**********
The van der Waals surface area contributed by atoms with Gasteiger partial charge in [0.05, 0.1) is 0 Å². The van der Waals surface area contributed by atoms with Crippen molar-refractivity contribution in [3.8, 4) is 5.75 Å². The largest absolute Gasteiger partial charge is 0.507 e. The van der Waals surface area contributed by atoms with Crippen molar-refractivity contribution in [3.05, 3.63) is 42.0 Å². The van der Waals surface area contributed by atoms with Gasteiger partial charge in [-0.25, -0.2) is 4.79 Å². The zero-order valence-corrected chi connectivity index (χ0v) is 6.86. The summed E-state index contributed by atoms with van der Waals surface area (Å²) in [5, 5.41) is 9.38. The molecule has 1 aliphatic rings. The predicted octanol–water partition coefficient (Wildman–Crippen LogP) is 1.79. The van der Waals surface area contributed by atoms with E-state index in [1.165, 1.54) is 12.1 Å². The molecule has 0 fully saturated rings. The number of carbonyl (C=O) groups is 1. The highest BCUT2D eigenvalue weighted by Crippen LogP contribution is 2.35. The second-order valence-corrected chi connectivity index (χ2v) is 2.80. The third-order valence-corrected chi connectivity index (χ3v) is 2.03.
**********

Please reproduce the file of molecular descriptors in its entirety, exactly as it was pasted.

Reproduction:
The van der Waals surface area contributed by atoms with Gasteiger partial charge in [0.05, 0.1) is 0 Å². The van der Waals surface area contributed by atoms with Crippen molar-refractivity contribution in [3.8, 4) is 5.75 Å². The largest absolute Gasteiger partial charge is 0.507 e. The van der Waals surface area contributed by atoms with Crippen molar-refractivity contribution in [3.05, 3.63) is 42.0 Å². The van der Waals surface area contributed by atoms with Gasteiger partial charge in [-0.25, -0.2) is 4.79 Å². The zero-order valence-corrected chi connectivity index (χ0v) is 6.86. The summed E-state index contributed by atoms with van der Waals surface area (Å²) in [5, 5.41) is 9.38. The molecule has 1 aliphatic rings. The predicted octanol–water partition coefficient (Wildman–Crippen LogP) is 1.79. The van der Waals surface area contributed by atoms with E-state index in [1.165, 1.54) is 12.1 Å². The molecule has 0 fully saturated rings. The number of carbonyl (C=O) groups is 1. The highest BCUT2D eigenvalue weighted by Crippen LogP contribution is 2.35. The second-order valence-corrected chi connectivity index (χ2v) is 2.80. The third-order valence-corrected chi connectivity index (χ3v) is 2.03.